Recap what you’ve learned. It doesn’t matter what browser sucks more than another and by how much. It doesn’t matter if the richest man in the world dictates the direction of the web right now. What matters is that until you accept it — and make the best of it — you are still mentally in your parents basement fighting over why your PS-whatever is better than your best friend’s XBOX instead of doing your job.

The Roman Empire fell, as do all empires in politics and the corporate world. And if you did your homework above, it wont matter what is the dominant browser, platform, whatever. Garden of Eden or the New Babylon, following the “when in Rome” principle just makes business sense.

There. Is the monkey off your back, or should I expect hate mail?

Why Psychology And Philosophy Are Vital To IT

{From 2004}

Just reading a recent issue of Infoworld, an article by Jon Udell caught my attention with a tagline of something like “If Google Ran Your Desktop”.

I tend to find articles all the time in IT periodicals that scream out “someone is using more than common sense here”, showing insight into real life problems. Not programming or engineering problems, mind you, but problems realted to the way humans actually need and use computers.

This particular topic was more concerned about the rational implementation of a dynamic taxonomy to describable data and the social implications both from and onto actions within a networked system.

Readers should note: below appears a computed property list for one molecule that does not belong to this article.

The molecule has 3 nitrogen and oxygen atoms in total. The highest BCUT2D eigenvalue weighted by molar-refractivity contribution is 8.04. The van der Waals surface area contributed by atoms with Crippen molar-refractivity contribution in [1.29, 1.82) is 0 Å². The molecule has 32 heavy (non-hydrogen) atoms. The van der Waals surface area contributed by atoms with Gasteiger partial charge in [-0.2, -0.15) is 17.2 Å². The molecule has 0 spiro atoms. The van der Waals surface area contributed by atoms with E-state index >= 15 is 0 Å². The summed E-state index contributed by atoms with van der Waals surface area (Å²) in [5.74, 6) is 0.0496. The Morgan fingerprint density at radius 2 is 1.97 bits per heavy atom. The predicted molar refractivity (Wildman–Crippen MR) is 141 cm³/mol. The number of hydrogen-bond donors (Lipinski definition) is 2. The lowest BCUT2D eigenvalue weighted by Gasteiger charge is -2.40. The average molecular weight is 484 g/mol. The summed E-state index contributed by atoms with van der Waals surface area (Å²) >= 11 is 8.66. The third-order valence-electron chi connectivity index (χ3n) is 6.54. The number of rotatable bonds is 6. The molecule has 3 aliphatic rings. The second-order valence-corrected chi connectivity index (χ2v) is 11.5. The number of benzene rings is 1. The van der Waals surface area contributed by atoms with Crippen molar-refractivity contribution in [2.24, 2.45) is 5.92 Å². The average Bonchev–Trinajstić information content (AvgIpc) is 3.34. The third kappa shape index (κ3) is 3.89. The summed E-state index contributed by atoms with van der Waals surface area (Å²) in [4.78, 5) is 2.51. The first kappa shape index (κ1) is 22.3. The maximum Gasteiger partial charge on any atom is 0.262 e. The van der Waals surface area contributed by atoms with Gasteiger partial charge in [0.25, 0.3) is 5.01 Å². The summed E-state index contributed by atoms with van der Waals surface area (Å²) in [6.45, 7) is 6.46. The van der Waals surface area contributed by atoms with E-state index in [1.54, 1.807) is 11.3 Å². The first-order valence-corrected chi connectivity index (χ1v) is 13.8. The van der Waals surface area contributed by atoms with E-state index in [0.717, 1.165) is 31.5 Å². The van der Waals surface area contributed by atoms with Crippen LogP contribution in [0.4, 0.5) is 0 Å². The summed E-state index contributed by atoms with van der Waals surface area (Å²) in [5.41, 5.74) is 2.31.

In other words, how a large number of people categorize things (such as letters, photos, programs, whatever) is both determinable by group dynamics and determines the efficiency of the organizational system. The fact that this is all about using computer networks is almost incidental.

In fact, information technology is nothing more than a useless toy without people who understand psychology enough to make it work for a human being, sociology to make it work for large numbers of human beings, and philosophy to be able to consolidate all of these issues in a way that is both technically possible AND desirable. And if it isn’t possible, it is THIS and not the technology itself that will drive the necessary innovation.

So, YES, I AM using my Philosophy degree in what I do for a living.


WiFi and Wireless Networks Simplified

{Origianlly published in the Western New York Paralegal Association newsletter, 2007-08}

All techno-jargon aside, we all know that computers, phones, printers, and other devices communicate without wires all the time in today’s offices and cities. The two main ways are Bluetooth and WiFi. They use different signals and patterns of data, just like television and radio are on different wavelength bands and read by different machines.